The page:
When a resident of Santa Monica or elsewhere says they’re fine, it’s sometimes hard to believe them.
Whether they’re in good health or receiving palliative care, that phrase can sometimes mean all sorts of things from “I really, truly am fine” to “I’m not fine at all but don’t really want to tell you.”
The team at Accredited Home Care also hears this often and faces similar challenges in trying to figure out what a client is really saying about their general health and well-being. Getting to their true feelings and concerns sometimes requires a combination of observation, firm insistence, along with more specific questions that can pinpoint exactly what areas are fine and what areas could use a little improvement.
It’s a fairly delicate line though – too many questions can come across as an interrogation or general mistrust or suspicion, which can sometimes cause people to quickly clam up and not want to budge from their original “I’m fine – drop it” position. Not enough questions, on the other hand, can make it difficult to get to the bottom of what’s really bothering someone one – and if you can’t figure this out, you’re not able to find ways to make things better.
What’s causing them to be ‘less than fine’ can sometimes be difficult to assess: it could be something physical such as various health conditions. It could be something mental or emotional, such as general fears, anxieties or concerns. It could be symptoms of dementia or even fears of possibly having dementia symptoms.
They may be trying to deal with other aches and pains, or they could not want to bother others with what they’re going through or be any kind of burden to anyone. After all, they may feel that many other people their age are going through similar situations. Many have also been dealing with specific or general pain and anxieties for years so don’t necessarily have anything new to share when asked how they’re feeling.
It’s not necessarily a lie – they just try to make themselves feel that any pain is minimal. And the longer they try to ignore the pain, the better they’ll be at saying things are great.
Looking for stress
If the seniors in your life are going to continue to tell you that things are great, it requires learning a bit about how and why many seniors deal with stress – or don’t. This can help you understand what they could be going through and then you can learn ways to offer assistance.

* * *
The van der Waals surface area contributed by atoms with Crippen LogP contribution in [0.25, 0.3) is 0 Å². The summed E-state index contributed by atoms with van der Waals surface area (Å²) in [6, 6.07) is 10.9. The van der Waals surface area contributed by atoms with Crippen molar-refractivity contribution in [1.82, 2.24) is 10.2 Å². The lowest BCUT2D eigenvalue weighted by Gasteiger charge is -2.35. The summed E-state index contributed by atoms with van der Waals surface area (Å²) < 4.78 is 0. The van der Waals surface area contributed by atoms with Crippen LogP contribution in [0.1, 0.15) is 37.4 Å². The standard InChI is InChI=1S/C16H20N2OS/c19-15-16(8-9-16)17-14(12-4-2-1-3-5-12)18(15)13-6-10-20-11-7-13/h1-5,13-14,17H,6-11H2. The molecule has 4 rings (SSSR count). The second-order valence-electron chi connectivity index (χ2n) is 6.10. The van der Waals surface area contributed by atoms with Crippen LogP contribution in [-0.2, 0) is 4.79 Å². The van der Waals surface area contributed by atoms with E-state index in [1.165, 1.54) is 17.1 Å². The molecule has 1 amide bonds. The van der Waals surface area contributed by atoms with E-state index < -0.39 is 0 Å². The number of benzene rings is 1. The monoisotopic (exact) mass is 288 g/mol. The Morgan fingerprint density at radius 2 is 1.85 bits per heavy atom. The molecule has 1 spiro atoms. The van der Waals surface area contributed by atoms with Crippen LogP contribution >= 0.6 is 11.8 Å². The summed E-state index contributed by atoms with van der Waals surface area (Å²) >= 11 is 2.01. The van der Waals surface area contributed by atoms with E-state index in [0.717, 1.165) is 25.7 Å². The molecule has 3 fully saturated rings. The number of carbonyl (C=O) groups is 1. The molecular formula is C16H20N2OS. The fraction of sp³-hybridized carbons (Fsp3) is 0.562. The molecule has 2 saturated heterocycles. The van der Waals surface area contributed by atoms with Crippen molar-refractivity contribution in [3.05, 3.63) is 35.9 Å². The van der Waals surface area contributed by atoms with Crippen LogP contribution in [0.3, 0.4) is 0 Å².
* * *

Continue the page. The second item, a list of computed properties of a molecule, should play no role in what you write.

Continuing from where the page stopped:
Harvard Medical School said that as people get older, it becomes more and more common for them to have more stress and handle it poorly. These stress hormones can fill the brain, accelerating metabolism, increasing reflexes and alertness, reducing appetite with the exception of higher-energy foods like snacks.
In younger people, stress levels can decrease at a fairly quick pace and reach a lower equilibrium. But many seniors don’t have as much of a rapid reduction in stress, leaving them more alert and not being able to rest adequately.
A lack of quality sleep is one factor that can keep stress hormones in the bloodstream, leading people to feel less relaxed. Studies of stress levels have shown that chronic stress can cause other physical changes such as inflammation, high blood pressure, and a weaker immune system.
Beyond poor sleep, Healthday.com said the brain loses the ability to get rid of these hormones, women especially, who are three times more likely than men to have these hormones.
Signs of stress
Stress and anxiety can take many forms that may not be directly recognizable. Stress.org said some of these can include:
- A shorter attention span
- A weaker memory (regardless of dementia)
- More tension
- Difficulty sleeping
- Feeling more negative or depressed
- More easy to irritate
- Less interest in daily activities
- Low back pain
Dealing with stress
Simply asking someone to “feel better” or “cheer up” when they’re stressed really is a poor suggestion. In most cases, their health care provider should be advised. He or she should be able to come up with a variety of suggestions to help them feel calmer or diagnose health conditions that could be contributing to how they’re feeling.
Better sleep. The average senior may require less sleep than teens, but everyone needs at least 5-6 hours each night. A few naps also wouldn’t hurt as needed.
More exercise. Sustained physical activity, even low-impact, several days a week can create endorphins, which are happy hormones that can combat stress hormones. Activities in water can also be enjoyed with less pain.
Combining mind/muscle. Activities like yoga or tai chi can help your brain and your body at once. People say they are both soothing.
Social activity. Being around people, especially friends, has also been observed to reduce common stress hormones. Likewise, being home alone can make people feel more sad and lonely.
Overall, some mental health experts say one easy way to feel less stress is to look for ways that things are good in your life. Focusing on the positive isn’t as easy as dwelling on the negative, but it can be more rewarding.